graphic showing location of Parkinsons genes on chromosomes

Genetic Testing for Parkinson’s Disease: What You Need to Know

Parkinson’s disease is the second most common neurodegenerative condition after Alzheimer’s, with nearly one million Americans living with the disease and ten million people affected worldwide.

With genetic testing now available, people with Parkinson’s and their families are increasingly turning to testing to learn more about their disease and if their children are at risk.

Which test to take and how to interpret the results, though, can be confusing. “Getting genetic testing can be useful, but the information can be overwhelming or even misleading,” says neurologist Roy Alcalay, MD, an expert in the treatment of Parkinson’s at Columbia and NewYork-Presbyterian who also studies the genetics of the disease.

“That why it’s best to couple any testing with genetic counseling. Getting genetic testing is pretty profound, because people receive a lot of potentially positive or negative information. Without a genetic counselor to prepare you and explain the results, I would advise against genetic testing,” says Alcalay.

Tests vary

The genetics of Parkinson’s disease is complex, and risk cannot be determined by looking at the presence or absence of a single gene.

Genetic testing for Parkinson’s emerged in the 2000s after the identification of the first known disease-causing variants. Currently, researchers think about 90 genes may be contribute to Parkinson’s disease.

But tests vary widely, complicating interpretation and counseling.

Clinical laboratories worldwide currently offer more than 500 unique clinical genetic tests for Parkinson’s, with tests examining anywhere from five to 62 genes, according to a recent study by Alcalay, neurologist Karen Marder, MD, a Parkinson's expert at Columbia and NewYork-Presbyterian, and other colleagues. Many tests include genes whose connection to Parkinson’s is still controversial among scientists.

“This makes it very confusing both for people with Parkinson’s and for providers, because if one company examines five genes and another examines 62, are they offering the same product? Is the result the same, and what do you do with it?” Marder says.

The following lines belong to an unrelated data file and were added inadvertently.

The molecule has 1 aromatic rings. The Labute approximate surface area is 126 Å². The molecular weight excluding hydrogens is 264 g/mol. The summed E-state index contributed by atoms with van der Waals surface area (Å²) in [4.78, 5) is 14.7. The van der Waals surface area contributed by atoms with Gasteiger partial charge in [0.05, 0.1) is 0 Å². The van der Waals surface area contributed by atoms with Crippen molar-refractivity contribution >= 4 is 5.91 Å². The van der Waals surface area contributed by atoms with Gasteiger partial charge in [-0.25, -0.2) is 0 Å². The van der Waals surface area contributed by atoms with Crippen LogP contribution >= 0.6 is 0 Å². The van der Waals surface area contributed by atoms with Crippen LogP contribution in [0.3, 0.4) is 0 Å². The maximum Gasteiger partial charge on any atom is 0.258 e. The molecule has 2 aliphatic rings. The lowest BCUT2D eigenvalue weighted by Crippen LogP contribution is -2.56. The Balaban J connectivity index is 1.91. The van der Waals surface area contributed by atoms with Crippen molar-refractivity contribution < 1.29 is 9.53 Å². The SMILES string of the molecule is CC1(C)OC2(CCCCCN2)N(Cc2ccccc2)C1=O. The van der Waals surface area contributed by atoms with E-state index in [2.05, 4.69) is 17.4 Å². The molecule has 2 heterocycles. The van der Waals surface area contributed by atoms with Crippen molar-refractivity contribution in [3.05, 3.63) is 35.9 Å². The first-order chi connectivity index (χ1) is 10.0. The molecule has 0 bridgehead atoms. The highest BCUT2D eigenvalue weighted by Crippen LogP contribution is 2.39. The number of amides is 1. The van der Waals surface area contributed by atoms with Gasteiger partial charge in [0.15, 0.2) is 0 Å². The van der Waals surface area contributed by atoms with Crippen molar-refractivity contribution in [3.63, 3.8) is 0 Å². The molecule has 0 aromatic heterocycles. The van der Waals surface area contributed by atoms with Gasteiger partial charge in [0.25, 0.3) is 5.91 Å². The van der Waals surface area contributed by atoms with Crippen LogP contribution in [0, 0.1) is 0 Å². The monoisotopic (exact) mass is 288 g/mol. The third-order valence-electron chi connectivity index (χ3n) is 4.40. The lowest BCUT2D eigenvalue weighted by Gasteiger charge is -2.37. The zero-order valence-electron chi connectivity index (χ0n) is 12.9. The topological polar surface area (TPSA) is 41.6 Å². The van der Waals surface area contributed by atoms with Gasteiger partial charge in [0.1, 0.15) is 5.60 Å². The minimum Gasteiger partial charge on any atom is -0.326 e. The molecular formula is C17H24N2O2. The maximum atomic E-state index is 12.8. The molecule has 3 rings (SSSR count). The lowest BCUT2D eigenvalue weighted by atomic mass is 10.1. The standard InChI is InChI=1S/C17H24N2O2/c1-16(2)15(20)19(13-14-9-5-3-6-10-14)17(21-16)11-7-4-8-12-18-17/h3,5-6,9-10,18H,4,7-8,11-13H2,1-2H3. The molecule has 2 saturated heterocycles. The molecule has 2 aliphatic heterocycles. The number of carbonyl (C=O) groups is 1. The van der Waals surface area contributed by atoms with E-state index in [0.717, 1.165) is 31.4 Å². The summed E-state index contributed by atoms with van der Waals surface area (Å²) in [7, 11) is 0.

Where to start?

One way to access testing is to join the PDGENEration study, a flagship initiative of the Parkinson’s Foundation, for which Alcalay is the lead investigator. Study participants are provided pre- and post-test counseling and genetic testing for mutations in the most common Parkinson’s genes. The study is designed to help accelerate clinical trials of gene-specific therapies and improve patient care. Alcalay says about 3,500 people have already completed the study, which can accommodate 15,000 people.

Direct-to-consumer genetic testing is also available but may not involve a genetic counselor to prepare test-takers and interpret the results.

“Before taking a genetic test, it’s important for counselors to help people imagine the worst-case scenario, so they can process how they might feel,” says Marder.

A genetic counselor also explains the ambiguity associated with test results. “Just because somebody has a genetic mutation associated with Parkinson’s, that doesn’t necessarily mean they will develop Parkinson’s,” Marder says. Factors such as diet and exercise could possibly postpone development of the disease.

Many people are eager to have genetic testing, including children of Parkinson’s patients who want to know their risk. Marder and Alcalay know of several who started the testing process but chose not to receive results after meeting with the genetic counselor.

“The family dynamics can be quite nuanced. Some parents with Parkinson’s undergo testing, but then are faced with a decision about giving their children unpleasant news. Or a child who learns she did not inherit a parent’s Parkinson’s gene may feel conflicted about sharing that with an affected family member,” Marder adds.

“Take your time making a decision about testing, because once you have that information, you can’t take it back.”


Roy Alcalay, MD, is associate professor of neurology at Columbia University Vagelos College of Physicians and Surgeons and an attending physician at NewYork-Presbyterian.

Karen Marder, MD, is the Sally Kerlin Professor of Neurology at Columbia University Vagelos College of Physicians and Surgeons and an attending physician NewYork-Presbyterian.